Negligence, In use of highway, Of child on highway, Imputed.
At the trial of an action by a girl against the owner of a team for injuries received when the plaintiff was three years and eight months of age and due to the team backing into and running over her as she was playing on the highway, there was evidence tending to show that before the accident an employee of the defendant who was driving the team had been waiting for an opportunity to drive from the highway into a nearby lot, that with his knowledge children had been playing around and near the team in the meantime, and that some of them had climbed upon the wagon, that, an opportunity to enter the lot occurring, he ordered the children off and then, without looking behind the team, backed it and ran over the plaintiff, who at the time was crying and calling out for a shovel which a playmate had thrown under the wagon. Held, that the question, whether the driver was negligent, was for the jury.
It is not an absolute defense to an action by a child less than four years of age against the owner of a team for injuries caused by the plaintiff's being run over by the team because of negligence of the driver that, when injured, the plaintiff was playing on a public street and was not a traveller thereon.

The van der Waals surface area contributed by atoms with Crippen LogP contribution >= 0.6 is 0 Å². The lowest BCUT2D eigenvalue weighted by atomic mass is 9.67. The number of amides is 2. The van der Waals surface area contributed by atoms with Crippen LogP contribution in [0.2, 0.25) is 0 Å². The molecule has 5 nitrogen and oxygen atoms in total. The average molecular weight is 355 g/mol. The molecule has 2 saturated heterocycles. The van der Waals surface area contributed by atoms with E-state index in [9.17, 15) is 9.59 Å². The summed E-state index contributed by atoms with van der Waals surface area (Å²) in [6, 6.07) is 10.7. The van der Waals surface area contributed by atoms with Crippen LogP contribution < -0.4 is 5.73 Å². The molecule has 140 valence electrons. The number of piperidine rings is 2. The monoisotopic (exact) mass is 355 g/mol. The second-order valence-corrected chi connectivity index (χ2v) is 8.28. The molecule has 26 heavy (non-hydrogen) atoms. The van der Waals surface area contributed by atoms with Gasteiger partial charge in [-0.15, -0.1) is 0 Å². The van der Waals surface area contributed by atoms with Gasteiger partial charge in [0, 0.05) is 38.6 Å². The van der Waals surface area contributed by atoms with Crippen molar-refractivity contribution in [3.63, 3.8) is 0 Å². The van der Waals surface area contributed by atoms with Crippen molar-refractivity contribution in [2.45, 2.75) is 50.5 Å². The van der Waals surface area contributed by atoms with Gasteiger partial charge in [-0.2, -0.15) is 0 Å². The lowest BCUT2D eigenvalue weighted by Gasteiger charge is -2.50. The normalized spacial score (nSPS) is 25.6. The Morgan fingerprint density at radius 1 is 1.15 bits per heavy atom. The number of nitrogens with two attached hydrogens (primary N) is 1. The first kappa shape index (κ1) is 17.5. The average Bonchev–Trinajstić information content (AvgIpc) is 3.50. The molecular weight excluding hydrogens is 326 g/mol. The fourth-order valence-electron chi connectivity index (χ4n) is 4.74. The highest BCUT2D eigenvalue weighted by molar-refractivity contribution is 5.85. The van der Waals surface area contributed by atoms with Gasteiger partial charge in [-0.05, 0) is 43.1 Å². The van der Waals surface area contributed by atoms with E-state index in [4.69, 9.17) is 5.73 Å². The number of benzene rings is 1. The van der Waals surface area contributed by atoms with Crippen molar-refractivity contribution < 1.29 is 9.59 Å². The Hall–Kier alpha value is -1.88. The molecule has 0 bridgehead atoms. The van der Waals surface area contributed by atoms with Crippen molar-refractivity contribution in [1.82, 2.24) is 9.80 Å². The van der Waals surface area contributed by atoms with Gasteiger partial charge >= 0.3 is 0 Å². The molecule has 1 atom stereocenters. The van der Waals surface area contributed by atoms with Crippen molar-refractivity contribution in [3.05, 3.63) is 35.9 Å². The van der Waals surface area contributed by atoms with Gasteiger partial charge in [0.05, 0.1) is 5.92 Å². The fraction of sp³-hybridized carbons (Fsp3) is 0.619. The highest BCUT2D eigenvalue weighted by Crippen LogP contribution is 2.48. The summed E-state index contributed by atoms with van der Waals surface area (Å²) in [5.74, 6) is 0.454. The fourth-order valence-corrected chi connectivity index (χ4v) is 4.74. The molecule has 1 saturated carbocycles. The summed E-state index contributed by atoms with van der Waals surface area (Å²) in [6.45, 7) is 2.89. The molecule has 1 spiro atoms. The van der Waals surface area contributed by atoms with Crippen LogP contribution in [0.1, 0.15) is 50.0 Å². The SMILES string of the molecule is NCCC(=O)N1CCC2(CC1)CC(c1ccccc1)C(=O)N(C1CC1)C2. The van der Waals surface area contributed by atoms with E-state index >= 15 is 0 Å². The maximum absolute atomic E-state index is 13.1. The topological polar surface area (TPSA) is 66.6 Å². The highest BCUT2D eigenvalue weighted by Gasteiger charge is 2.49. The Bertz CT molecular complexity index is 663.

At the trial of an action by a girl against the owner of a team for injuries, received when the plaintiff was three years and eight months of age and due to the team backing into and running over her as she was playing in the highway, there was evidence that shortly before the accident the plaintiff and her six year old brother and a companion of his of the same age were playing in a small yard in front of her home under the care of a sister eleven years of age, with whom they had been left temporarily by her mother, that the yard fronted on the highway and that there was no gate that could be closed, that, upon the plaintiff asking her sister to get her some bread and butter, the sister went into the house to do so and was gone about three minutes, that immediately upon her departure the plaintiff's brother seized a toy shovel of the plain-
tiff and ran into the street, pursued by his companion, that the companion took the shovel from him and threw it under the defendant's wagon, that the plaintiff, pursuing, wept and, standing behind the team, was crying out for her shovel when the driver backed the team and she was run over. Held, that the questions, whether the plaintiff properly was upon the street unattended and, if so, whether at the time of the accident she was exercising the degree of care which under the circumstances a reasonably careful and prudent child of her age would have exercised, and if she was not properly upon the street unattended, whether there was negligence on the part of the sister in caring for her which should be imputed to her, were for the jury.
TORT , for personal injuries received by the plaintiff, who was three years and eight months of age when injured, and caused by a loaded wagon of the defendant running over her when it was being backed as stated in the opinion. Writ dated December 7, 1904.
In the Superior Court the case was tried before Richardson, J.